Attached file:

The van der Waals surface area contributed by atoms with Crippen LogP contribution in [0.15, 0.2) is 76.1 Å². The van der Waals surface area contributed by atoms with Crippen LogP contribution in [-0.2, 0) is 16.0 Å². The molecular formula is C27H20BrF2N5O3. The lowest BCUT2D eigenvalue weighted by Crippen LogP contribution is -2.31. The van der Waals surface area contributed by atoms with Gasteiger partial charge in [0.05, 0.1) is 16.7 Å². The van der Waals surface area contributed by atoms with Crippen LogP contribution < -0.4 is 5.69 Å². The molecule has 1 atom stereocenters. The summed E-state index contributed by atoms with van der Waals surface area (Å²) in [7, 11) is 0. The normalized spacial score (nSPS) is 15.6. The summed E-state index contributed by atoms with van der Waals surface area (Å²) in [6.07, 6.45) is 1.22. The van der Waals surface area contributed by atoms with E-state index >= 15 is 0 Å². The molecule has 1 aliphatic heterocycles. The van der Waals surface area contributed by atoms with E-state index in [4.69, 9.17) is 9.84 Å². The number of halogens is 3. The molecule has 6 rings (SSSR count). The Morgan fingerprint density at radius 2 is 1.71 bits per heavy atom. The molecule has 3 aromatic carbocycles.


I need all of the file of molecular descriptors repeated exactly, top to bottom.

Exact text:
The van der Waals surface area contributed by atoms with Crippen LogP contribution in [0.15, 0.2) is 76.1 Å². The van der Waals surface area contributed by atoms with Crippen LogP contribution in [-0.2, 0) is 16.0 Å². The molecular formula is C27H20BrF2N5O3. The lowest BCUT2D eigenvalue weighted by Crippen LogP contribution is -2.31. The van der Waals surface area contributed by atoms with Gasteiger partial charge in [0.05, 0.1) is 16.7 Å². The van der Waals surface area contributed by atoms with Crippen LogP contribution < -0.4 is 5.69 Å². The molecule has 1 atom stereocenters. The summed E-state index contributed by atoms with van der Waals surface area (Å²) in [7, 11) is 0. The normalized spacial score (nSPS) is 15.6. The summed E-state index contributed by atoms with van der Waals surface area (Å²) in [6.07, 6.45) is 1.22. The van der Waals surface area contributed by atoms with E-state index >= 15 is 0 Å². The molecule has 1 aliphatic heterocycles. The van der Waals surface area contributed by atoms with E-state index in [4.69, 9.17) is 9.84 Å². The number of halogens is 3. The molecule has 6 rings (SSSR count). The Morgan fingerprint density at radius 2 is 1.71 bits per heavy atom. The molecule has 3 aromatic carbocycles.